In this contest, they'll not only go against a Buccaneers rushing attack that is the worst in the entire league in all categories that matter, but they'll do it with the return of both starting nose tackle Johnathan Hankins and starting middle linebacker Leighton Vander Esch on schedule to return.
With both Hankins and Vander Esch on the field, the Cowboys allowed only two running backs to exceed 100 yards through six games (Aaron Jones, Travis Etienne), having not coincidentally losing those games, but routinely bottling up some of the best in the league — e.g., David Montgomery, Dalvin Cook, Jonathan Taylor and Damien Pierce.
The duo will return to try and halt the statistically worst rushing attack in the league, and one that only gets the ball 22.83% of the time on first down. That statistical tidbit also makes it easier for the Cowboys to key in on the reality that, more than three-fourths of the time on first down, it's a pass and not a run.
That's because of what I mentioned above as well, in that the Bucs target Fournette as a receiver out of the backfield — screens, bubbles, flats — to an exponential degree as a way of being an extended part of their rushing offense.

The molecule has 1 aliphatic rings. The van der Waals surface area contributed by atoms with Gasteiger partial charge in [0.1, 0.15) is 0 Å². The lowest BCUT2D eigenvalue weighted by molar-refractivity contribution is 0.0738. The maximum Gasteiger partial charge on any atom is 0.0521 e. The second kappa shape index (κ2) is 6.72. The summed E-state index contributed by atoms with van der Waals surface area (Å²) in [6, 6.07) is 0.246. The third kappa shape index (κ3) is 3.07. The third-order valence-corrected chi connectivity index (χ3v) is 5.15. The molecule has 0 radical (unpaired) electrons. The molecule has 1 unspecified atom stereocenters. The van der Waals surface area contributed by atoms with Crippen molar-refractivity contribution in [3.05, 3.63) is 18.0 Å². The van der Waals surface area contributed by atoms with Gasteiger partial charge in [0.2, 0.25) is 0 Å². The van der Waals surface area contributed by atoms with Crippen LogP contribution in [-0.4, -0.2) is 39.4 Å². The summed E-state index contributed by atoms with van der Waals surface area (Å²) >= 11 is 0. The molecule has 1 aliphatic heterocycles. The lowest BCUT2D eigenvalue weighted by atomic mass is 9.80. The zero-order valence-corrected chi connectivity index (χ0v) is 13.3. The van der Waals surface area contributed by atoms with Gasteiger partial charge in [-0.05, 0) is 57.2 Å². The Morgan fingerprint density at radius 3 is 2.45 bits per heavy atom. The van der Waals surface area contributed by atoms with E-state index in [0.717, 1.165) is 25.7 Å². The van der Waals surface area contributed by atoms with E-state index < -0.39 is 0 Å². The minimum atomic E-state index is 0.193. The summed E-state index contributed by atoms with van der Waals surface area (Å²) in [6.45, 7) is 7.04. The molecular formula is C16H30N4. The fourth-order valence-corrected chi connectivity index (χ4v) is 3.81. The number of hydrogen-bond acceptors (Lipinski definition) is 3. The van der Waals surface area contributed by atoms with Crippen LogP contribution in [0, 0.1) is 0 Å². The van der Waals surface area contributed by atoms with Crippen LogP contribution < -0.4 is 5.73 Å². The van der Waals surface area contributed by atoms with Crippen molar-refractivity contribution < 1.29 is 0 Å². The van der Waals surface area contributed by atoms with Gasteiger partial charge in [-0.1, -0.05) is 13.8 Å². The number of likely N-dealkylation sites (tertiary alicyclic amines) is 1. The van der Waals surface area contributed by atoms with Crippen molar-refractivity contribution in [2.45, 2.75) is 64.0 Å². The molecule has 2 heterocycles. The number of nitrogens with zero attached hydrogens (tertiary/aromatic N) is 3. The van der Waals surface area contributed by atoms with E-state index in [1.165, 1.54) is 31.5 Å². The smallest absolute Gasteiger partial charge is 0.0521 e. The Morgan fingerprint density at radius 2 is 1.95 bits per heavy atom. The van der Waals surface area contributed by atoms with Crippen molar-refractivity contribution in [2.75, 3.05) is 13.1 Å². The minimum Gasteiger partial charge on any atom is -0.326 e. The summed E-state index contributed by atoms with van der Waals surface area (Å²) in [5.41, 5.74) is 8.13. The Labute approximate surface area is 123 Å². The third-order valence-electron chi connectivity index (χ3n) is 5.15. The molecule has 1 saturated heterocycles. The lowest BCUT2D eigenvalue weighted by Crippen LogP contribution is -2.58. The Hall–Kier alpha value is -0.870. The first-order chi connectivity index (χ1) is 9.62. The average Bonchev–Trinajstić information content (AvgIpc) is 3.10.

Stopping those quick outs to the RB would effectively neuter their entire "rushing" attack.
And when the Buccaneers do call the traditional run, they average only 3.4 yards per game and less than 77 yards total on a week-to-week basis. By the way, even without Hankins and Vander Esch, the Cowboys run defense has, through a total of 18 games, only allowed nine rushing touchdowns.
That's the second fewest in football, period.
"Never to suffer would have been never to have been blessed." - Poe
Red Zone Efficiency:
Yet another area that tilts wildly in favor of the Cowboys, and on both sides of the ball.
The Buccaneers have proven they can matriculate the ball down the field, but they struggle at punching the ball in once they get to the 20-yard line or closer. Contrarily, the Cowboys offense is literally the best in the league at doing exactly that, their struggles recently having been more in the area of matriculation itself; but let's put some numbers to this point for maximum visual.
- Bucs RZ Offense: 26/50 attempts (52%) — ranked 22nd
- Cowboys RZ Offense: 40/56 attempts (71.4%) — ranked 1st
Now a look at each defense:
- Bucs RZ Defense: 30/48 attempts by opponent (62.5%) — ranked 26th
- Cowboys RZ Defense: 26/50 attempts by opponent (52%) — ranked 9th
These numbers, plus the accompanying film, demonstrate another glaring opportunity for the Cowboys to get a stranglehold on the matchup. The Buccaneers defense doesn't fare well against teams in the red zone and they're going against the best in the league in that area, which means if Dallas can get to Tampa's 20-yard line, they have an excellent chance at walking away with touchdowns.